Decision intelligence leverages innovative data management practices, advanced analytical techniques, and AI to turn large volumes of disparate data into actionable insights that drive critical business decisions.   

In a decision intelligence approach, data is ingested, connected, and contextualized using entity resolution and contextual analytics – connecting an entire organization’s previously siloed and scattered data sources to create one trusted and reusable resource. 

How Quantexa’s Decision Intelligence Platform enables a holistic approach to financial crime and fraud 

  1. Unifying data  
    The first step to a unified financial crime and fraud approach is to build a strong data foundation. Quantexa’s intelligent data cleansing and enrichment processes help make sense of incomplete structured and unstructured data sources. This approach enables banks to aggregate and process internal and external data such as adverse media, watchlists, and transaction data without complex coding or specialized skills.  

    Quantexa’s category-leading Entity Resolution is powered by a transparent and tuneable predictive model to address data availability and quality issues without pre-resolved entity lists for training. Quantexa’s model creates a single view of entities dynamically across internal and external data sources, with an industry leading 99% accuracy match rate.   

  2. Creating context  
    Quantexa provides pre-built, domain-specific proprietary models across fraud, AML, KYC, and other types of financial crime. These models leverage emerging techniques such as Contextual Monitoring that transform the view of risk for a clearer understanding of customers, counterparties, and relationships.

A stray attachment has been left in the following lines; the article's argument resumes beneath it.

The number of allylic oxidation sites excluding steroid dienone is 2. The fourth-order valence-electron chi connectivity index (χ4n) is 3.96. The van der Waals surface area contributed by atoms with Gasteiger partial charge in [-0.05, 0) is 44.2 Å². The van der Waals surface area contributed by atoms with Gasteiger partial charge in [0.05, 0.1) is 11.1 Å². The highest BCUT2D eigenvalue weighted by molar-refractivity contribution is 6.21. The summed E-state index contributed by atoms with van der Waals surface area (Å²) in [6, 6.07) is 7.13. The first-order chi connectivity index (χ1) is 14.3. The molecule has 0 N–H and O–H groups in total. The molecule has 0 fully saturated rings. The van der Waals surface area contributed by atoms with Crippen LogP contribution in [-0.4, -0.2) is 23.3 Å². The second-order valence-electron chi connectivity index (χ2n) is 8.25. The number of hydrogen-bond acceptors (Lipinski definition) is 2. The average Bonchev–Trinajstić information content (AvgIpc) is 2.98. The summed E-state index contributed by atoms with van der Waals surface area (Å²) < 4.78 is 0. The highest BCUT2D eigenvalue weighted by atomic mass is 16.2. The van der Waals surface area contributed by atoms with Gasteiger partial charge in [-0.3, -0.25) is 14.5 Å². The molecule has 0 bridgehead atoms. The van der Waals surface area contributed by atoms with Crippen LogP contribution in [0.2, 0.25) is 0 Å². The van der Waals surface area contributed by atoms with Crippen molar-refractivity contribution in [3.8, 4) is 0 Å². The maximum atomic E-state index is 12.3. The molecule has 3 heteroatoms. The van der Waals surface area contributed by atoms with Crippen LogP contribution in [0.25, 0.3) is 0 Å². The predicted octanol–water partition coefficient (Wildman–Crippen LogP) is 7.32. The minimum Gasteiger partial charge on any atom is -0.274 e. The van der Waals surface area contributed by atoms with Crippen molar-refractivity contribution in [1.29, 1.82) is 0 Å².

The Quantexa composite scoring and alerting models, built on a strong data foundation, are applied to processes such as Contextual Monitoring, leveraging graph analytics, contextual insight, and domain expertise. This approach minimizes false positives, provides explainable decisions, and increases confidence in critical decisions. With scoring models and methodologies, organizations can quickly deploy trusted solutions without technical expertise in-house for baseline scoring and alerting.  

  3. Deciding and acting
    By enabling a human/AI partnership, Quantexa enhances customers’ ability to make critical business decisions, reduce the burden of repetitive tasks, and enable teams to be more productive:  

  • Empower data-driven analysts with the data, context, and insights needed to make informed decisions